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Elliott Gue knows energy. Since earning his bachelor’s and master’s degrees from the University of London, Elliott has dedicated himself to learning the ins and outs of this dynamic sector, scouring trade magazines, attending industry conferences, touring facilities and meeting with management teams.

Elliott Gue’s knowledge of the energy sector and prescient investment calls prompted the official program of the 2008 G-8 Summit in Tokyo to call him “the world’s leading energy strategist.”

He has also appeared on CNBC and Bloomberg TV and has been quoted in a number of major publications, including Barron’s, Forbes and the Washington Post. Elliott Gue’s expertise and track record of success have also made him a sought-after speaker at MoneyShows and events hosted by the Association of Individual Investors.

Elliott Gue also contributed chapters on developments in global energy markets to two books published by the FT Press, The Silk Road to Riches: How You Can Profit by Investing in Asia’s Newfound Prosperity and Rise of the State: Profitable Investing and Geopolitics in the 21st Century.

Prior to founding the Capitalist Times, Elliott Gue shared his expertise and stock-picking abilities with individual investors in two highly regarded research publications, MLP Profits and The Energy Strategist, as well as long-running financial advisory Personal Finance.

In October 2012, Elliott Gue launched the Energy & Income Advisor, a semimonthly online newsletter that’s dedicated to uncovering the most profitable opportunities in the energy sector, from growth stocks to high-yielding utilities, royalty trusts and master limited partnerships.

The masthead may have changed, but subscribers can expect Elliott Gue to deliver the same high-quality analysis and rational assessment of investment opportunities in the energy patch.

Articles

Updated Outlook for Oil Prices

Although we became bullish on oil prices last summer when the commodity slipped into the $40s per barrel, our forecast for West Texas Intermediate (WTI) to average between $60 and $65 per barrel appears conservative—especially in an environment where involuntary supply disruptions and robust demand growth could result in short-term spikes to $80 per barrel. We now expect WTI to spend most of its time between $60 and $70 per barrel in 2018 and Brent to range between $65 and $75 per barrel.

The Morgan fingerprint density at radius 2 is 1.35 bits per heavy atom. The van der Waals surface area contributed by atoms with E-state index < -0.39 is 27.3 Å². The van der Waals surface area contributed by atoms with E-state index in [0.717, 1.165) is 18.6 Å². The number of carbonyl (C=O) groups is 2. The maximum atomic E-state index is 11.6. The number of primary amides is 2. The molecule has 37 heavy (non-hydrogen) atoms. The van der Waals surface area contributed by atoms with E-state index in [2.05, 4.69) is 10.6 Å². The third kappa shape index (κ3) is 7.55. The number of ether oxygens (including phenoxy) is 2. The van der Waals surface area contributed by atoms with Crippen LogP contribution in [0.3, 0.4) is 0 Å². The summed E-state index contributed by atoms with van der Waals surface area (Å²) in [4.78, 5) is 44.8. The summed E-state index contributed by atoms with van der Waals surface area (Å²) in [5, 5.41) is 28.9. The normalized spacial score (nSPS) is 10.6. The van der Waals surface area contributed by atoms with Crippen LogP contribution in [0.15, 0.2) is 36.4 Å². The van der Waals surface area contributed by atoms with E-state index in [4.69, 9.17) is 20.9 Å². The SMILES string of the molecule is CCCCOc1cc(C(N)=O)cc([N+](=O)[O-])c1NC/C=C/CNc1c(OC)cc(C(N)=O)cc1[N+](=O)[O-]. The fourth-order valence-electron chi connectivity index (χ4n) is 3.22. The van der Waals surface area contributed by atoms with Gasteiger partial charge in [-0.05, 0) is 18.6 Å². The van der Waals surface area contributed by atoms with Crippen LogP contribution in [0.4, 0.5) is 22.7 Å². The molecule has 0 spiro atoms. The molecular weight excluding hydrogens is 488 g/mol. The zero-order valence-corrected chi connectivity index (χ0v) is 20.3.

The Decline Curve Never Sleeps

Oil-field services giants Schlumberger (NYSE: SLB) and Halliburton (NYSE: HAL) perform work for large integrated oil companies like Exxon Mobil Corp (NYSE: XOM), national oil companies like Saudi Aramco, and smaller independents. These two giants operate in just about every oil- and gas-producing country in the world and provide indispensable services.

By virtue of their geographic reach and diversified service and product offerings, Halliburton and Schlumberger’s management teams have a bird’s-eye view of the oil industry that they often share during their quarterly earnings calls.

In the almost 20 years I’ve covered the energy sector, the insights gleaned from their conference calls have furnished countless investment ideas and read-throughs throughout the energy value chain. The first quarter was no exception.

During Schlumberger’s first-quarter earnings call, CEO Paal Kibsgaard discussed the looming air pocket in global oil supply–a consequence of the industry slashing spending on exploration and development. We’ve discussed this risk at length in Energy & Income Advisor, but early evidence of this shortfall has emerged.

 

Electric Vehicles: Semiconductors Offer the Best Near-Term Opportunity

Although the global push to break away from the internal combustion engine continues to gain traction, this process won’t take place overnight. Widespread adoption of fully electric vehicles will require improvements in driving range, battery cost and charging times. There’s also the need to build out sufficient charging infrastructure.

A large-scale shift toward electric vehicles would also necessitate significant investment in the grid. Simulations conducted by Matteo Muratori, a transportation and energy systems engineer at the National Renewable Energy Laboratory, found that uncoordinated charging of plug-in electric vehicles could present challenges for the grid. Potential solutions to this quandary reside in the application of big data and machine to machine communications to balance the load.